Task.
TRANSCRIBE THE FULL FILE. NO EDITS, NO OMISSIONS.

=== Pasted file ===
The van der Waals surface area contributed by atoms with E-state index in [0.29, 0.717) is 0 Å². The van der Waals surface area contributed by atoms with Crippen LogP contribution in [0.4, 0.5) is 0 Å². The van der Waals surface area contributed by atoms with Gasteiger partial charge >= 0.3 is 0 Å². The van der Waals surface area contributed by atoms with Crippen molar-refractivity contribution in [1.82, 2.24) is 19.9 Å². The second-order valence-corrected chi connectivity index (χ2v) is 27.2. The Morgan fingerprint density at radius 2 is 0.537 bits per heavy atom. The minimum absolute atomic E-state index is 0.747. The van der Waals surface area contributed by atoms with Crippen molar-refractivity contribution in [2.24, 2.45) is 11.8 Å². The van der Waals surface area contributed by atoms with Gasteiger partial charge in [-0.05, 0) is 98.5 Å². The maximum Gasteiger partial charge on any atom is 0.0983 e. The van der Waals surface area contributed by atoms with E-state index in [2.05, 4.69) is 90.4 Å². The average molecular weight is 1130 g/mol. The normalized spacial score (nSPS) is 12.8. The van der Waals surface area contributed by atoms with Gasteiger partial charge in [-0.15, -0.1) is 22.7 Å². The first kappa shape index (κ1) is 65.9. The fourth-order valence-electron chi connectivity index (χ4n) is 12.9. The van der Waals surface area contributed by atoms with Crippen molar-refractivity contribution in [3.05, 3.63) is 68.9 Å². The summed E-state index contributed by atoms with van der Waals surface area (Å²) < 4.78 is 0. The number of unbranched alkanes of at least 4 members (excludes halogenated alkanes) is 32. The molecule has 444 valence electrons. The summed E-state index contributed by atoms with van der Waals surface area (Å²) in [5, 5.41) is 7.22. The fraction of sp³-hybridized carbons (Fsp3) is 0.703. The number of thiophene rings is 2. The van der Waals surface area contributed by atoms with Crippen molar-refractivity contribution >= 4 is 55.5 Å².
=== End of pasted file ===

The van der Waals surface area contributed by atoms with E-state index in [0.29, 0.717) is 0 Å². The van der Waals surface area contributed by atoms with Crippen LogP contribution in [0.4, 0.5) is 0 Å². The van der Waals surface area contributed by atoms with Gasteiger partial charge >= 0.3 is 0 Å². The van der Waals surface area contributed by atoms with Crippen molar-refractivity contribution in [1.82, 2.24) is 19.9 Å². The second-order valence-corrected chi connectivity index (χ2v) is 27.2. The Morgan fingerprint density at radius 2 is 0.537 bits per heavy atom. The minimum absolute atomic E-state index is 0.747. The van der Waals surface area contributed by atoms with Crippen molar-refractivity contribution in [2.24, 2.45) is 11.8 Å². The van der Waals surface area contributed by atoms with Gasteiger partial charge in [-0.05, 0) is 98.5 Å². The maximum Gasteiger partial charge on any atom is 0.0983 e. The van der Waals surface area contributed by atoms with E-state index in [2.05, 4.69) is 90.4 Å². The average molecular weight is 1130 g/mol. The normalized spacial score (nSPS) is 12.8. The van der Waals surface area contributed by atoms with Gasteiger partial charge in [-0.15, -0.1) is 22.7 Å². The first kappa shape index (κ1) is 65.9. The fourth-order valence-electron chi connectivity index (χ4n) is 12.9. The van der Waals surface area contributed by atoms with Crippen molar-refractivity contribution in [3.05, 3.63) is 68.9 Å². The summed E-state index contributed by atoms with van der Waals surface area (Å²) < 4.78 is 0. The number of unbranched alkanes of at least 4 members (excludes halogenated alkanes) is 32. The molecule has 444 valence electrons. The summed E-state index contributed by atoms with van der Waals surface area (Å²) in [5, 5.41) is 7.22. The fraction of sp³-hybridized carbons (Fsp3) is 0.703. The number of thiophene rings is 2. The van der Waals surface area contributed by atoms with Crippen molar-refractivity contribution >= 4 is 55.5 Å².